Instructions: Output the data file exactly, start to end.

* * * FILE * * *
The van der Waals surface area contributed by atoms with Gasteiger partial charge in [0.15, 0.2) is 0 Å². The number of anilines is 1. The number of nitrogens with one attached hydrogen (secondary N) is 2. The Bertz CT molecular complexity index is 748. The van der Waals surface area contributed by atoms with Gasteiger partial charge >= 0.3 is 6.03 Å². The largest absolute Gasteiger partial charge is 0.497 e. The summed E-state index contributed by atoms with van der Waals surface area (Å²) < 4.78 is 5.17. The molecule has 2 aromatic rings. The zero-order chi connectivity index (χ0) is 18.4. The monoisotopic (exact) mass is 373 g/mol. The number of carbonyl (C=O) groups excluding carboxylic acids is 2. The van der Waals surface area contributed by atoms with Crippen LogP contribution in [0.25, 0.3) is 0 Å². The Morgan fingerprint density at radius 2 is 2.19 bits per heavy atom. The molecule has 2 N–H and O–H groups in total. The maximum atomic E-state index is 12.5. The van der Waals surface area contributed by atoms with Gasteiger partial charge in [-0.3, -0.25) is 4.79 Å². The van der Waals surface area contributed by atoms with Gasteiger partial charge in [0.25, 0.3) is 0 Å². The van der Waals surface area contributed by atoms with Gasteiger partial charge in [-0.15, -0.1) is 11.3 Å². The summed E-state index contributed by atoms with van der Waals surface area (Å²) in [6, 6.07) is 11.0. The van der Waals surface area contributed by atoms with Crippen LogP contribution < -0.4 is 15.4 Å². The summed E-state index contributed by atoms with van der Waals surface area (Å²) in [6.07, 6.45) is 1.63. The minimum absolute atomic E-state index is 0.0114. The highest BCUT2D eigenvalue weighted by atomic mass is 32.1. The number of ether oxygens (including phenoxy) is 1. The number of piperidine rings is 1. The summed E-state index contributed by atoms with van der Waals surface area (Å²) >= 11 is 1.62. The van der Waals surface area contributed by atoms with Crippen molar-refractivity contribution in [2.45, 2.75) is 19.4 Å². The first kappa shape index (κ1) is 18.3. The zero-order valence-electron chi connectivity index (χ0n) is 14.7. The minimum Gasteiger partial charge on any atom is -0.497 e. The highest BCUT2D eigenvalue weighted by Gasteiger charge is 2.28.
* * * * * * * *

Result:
The van der Waals surface area contributed by atoms with Gasteiger partial charge in [0.15, 0.2) is 0 Å². The number of anilines is 1. The number of nitrogens with one attached hydrogen (secondary N) is 2. The Bertz CT molecular complexity index is 748. The van der Waals surface area contributed by atoms with Gasteiger partial charge >= 0.3 is 6.03 Å². The largest absolute Gasteiger partial charge is 0.497 e. The summed E-state index contributed by atoms with van der Waals surface area (Å²) < 4.78 is 5.17. The molecule has 2 aromatic rings. The zero-order chi connectivity index (χ0) is 18.4. The monoisotopic (exact) mass is 373 g/mol. The number of carbonyl (C=O) groups excluding carboxylic acids is 2. The van der Waals surface area contributed by atoms with Crippen LogP contribution in [0.25, 0.3) is 0 Å². The Morgan fingerprint density at radius 2 is 2.19 bits per heavy atom. The molecule has 2 N–H and O–H groups in total. The maximum atomic E-state index is 12.5. The van der Waals surface area contributed by atoms with Gasteiger partial charge in [-0.3, -0.25) is 4.79 Å². The van der Waals surface area contributed by atoms with Gasteiger partial charge in [0.25, 0.3) is 0 Å². The van der Waals surface area contributed by atoms with Gasteiger partial charge in [-0.15, -0.1) is 11.3 Å². The summed E-state index contributed by atoms with van der Waals surface area (Å²) in [6, 6.07) is 11.0. The van der Waals surface area contributed by atoms with Crippen LogP contribution < -0.4 is 15.4 Å². The summed E-state index contributed by atoms with van der Waals surface area (Å²) in [6.07, 6.45) is 1.63. The minimum absolute atomic E-state index is 0.0114. The highest BCUT2D eigenvalue weighted by atomic mass is 32.1. The number of ether oxygens (including phenoxy) is 1. The number of piperidine rings is 1. The summed E-state index contributed by atoms with van der Waals surface area (Å²) >= 11 is 1.62. The van der Waals surface area contributed by atoms with Crippen molar-refractivity contribution in [2.45, 2.75) is 19.4 Å². The first kappa shape index (κ1) is 18.3. The zero-order valence-electron chi connectivity index (χ0n) is 14.7. The minimum Gasteiger partial charge on any atom is -0.497 e. The highest BCUT2D eigenvalue weighted by Gasteiger charge is 2.28.